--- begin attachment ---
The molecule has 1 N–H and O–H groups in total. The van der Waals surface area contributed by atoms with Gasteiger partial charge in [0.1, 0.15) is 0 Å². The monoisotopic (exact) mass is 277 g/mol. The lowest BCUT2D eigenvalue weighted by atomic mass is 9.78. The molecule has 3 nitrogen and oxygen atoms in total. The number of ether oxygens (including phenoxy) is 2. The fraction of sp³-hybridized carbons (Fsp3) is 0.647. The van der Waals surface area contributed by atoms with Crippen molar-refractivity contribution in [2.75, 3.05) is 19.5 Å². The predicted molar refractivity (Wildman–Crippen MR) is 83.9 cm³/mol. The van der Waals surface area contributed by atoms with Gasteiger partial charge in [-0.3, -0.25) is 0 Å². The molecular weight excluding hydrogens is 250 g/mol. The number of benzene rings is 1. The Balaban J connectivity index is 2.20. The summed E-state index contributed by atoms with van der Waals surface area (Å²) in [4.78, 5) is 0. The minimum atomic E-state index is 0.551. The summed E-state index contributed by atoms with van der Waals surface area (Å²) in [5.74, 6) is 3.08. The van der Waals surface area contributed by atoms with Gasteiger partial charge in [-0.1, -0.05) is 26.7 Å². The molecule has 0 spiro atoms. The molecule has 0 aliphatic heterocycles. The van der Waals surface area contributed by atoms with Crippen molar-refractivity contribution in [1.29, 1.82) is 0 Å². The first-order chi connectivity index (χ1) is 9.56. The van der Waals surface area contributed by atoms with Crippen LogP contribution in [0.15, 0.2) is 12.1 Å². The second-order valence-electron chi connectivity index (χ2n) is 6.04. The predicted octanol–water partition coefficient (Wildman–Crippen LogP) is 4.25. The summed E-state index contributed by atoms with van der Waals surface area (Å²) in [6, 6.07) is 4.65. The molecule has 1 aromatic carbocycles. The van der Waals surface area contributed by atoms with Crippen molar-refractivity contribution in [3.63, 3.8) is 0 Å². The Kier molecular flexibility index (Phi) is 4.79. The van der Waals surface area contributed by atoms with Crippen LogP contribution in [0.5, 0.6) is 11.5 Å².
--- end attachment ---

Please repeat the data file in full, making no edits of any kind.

The molecule has 1 N–H and O–H groups in total. The van der Waals surface area contributed by atoms with Gasteiger partial charge in [0.1, 0.15) is 0 Å². The monoisotopic (exact) mass is 277 g/mol. The lowest BCUT2D eigenvalue weighted by atomic mass is 9.78. The molecule has 3 nitrogen and oxygen atoms in total. The number of ether oxygens (including phenoxy) is 2. The fraction of sp³-hybridized carbons (Fsp3) is 0.647. The van der Waals surface area contributed by atoms with Crippen molar-refractivity contribution in [2.75, 3.05) is 19.5 Å². The predicted molar refractivity (Wildman–Crippen MR) is 83.9 cm³/mol. The van der Waals surface area contributed by atoms with Gasteiger partial charge in [-0.3, -0.25) is 0 Å². The molecular weight excluding hydrogens is 250 g/mol. The number of benzene rings is 1. The Balaban J connectivity index is 2.20. The summed E-state index contributed by atoms with van der Waals surface area (Å²) in [4.78, 5) is 0. The minimum atomic E-state index is 0.551. The summed E-state index contributed by atoms with van der Waals surface area (Å²) in [5.74, 6) is 3.08. The van der Waals surface area contributed by atoms with Gasteiger partial charge in [-0.1, -0.05) is 26.7 Å². The molecule has 0 spiro atoms. The molecule has 0 aliphatic heterocycles. The van der Waals surface area contributed by atoms with Crippen molar-refractivity contribution in [1.29, 1.82) is 0 Å². The first-order chi connectivity index (χ1) is 9.56. The van der Waals surface area contributed by atoms with Crippen LogP contribution in [0.15, 0.2) is 12.1 Å². The second-order valence-electron chi connectivity index (χ2n) is 6.04. The predicted octanol–water partition coefficient (Wildman–Crippen LogP) is 4.25. The summed E-state index contributed by atoms with van der Waals surface area (Å²) in [6, 6.07) is 4.65. The molecule has 1 aromatic carbocycles. The van der Waals surface area contributed by atoms with Crippen molar-refractivity contribution in [3.63, 3.8) is 0 Å². The Kier molecular flexibility index (Phi) is 4.79. The van der Waals surface area contributed by atoms with Crippen LogP contribution in [0.5, 0.6) is 11.5 Å².